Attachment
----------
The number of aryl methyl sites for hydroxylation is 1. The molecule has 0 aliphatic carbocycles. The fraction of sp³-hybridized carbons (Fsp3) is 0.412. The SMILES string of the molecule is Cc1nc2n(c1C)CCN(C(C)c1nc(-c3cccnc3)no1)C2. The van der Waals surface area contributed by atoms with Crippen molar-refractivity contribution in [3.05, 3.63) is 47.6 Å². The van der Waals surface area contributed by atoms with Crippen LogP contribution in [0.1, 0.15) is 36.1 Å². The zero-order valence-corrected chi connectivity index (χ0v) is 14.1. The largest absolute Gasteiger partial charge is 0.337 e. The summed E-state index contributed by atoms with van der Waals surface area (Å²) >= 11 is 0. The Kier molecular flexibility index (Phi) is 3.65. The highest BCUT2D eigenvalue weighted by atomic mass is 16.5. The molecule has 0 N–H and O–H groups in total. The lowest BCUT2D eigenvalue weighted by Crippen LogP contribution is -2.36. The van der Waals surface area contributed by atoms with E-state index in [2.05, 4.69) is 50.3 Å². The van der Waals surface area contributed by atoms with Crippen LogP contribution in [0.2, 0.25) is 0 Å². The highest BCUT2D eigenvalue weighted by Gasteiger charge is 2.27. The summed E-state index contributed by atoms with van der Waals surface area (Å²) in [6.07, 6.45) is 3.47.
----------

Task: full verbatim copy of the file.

The number of aryl methyl sites for hydroxylation is 1. The molecule has 0 aliphatic carbocycles. The fraction of sp³-hybridized carbons (Fsp3) is 0.412. The SMILES string of the molecule is Cc1nc2n(c1C)CCN(C(C)c1nc(-c3cccnc3)no1)C2. The van der Waals surface area contributed by atoms with Crippen molar-refractivity contribution in [3.05, 3.63) is 47.6 Å². The van der Waals surface area contributed by atoms with Crippen LogP contribution in [0.1, 0.15) is 36.1 Å². The zero-order valence-corrected chi connectivity index (χ0v) is 14.1. The largest absolute Gasteiger partial charge is 0.337 e. The summed E-state index contributed by atoms with van der Waals surface area (Å²) >= 11 is 0. The Kier molecular flexibility index (Phi) is 3.65. The highest BCUT2D eigenvalue weighted by atomic mass is 16.5. The molecule has 0 N–H and O–H groups in total. The lowest BCUT2D eigenvalue weighted by Crippen LogP contribution is -2.36. The van der Waals surface area contributed by atoms with E-state index in [2.05, 4.69) is 50.3 Å². The van der Waals surface area contributed by atoms with Crippen LogP contribution in [0.2, 0.25) is 0 Å². The highest BCUT2D eigenvalue weighted by Gasteiger charge is 2.27. The summed E-state index contributed by atoms with van der Waals surface area (Å²) in [6.07, 6.45) is 3.47.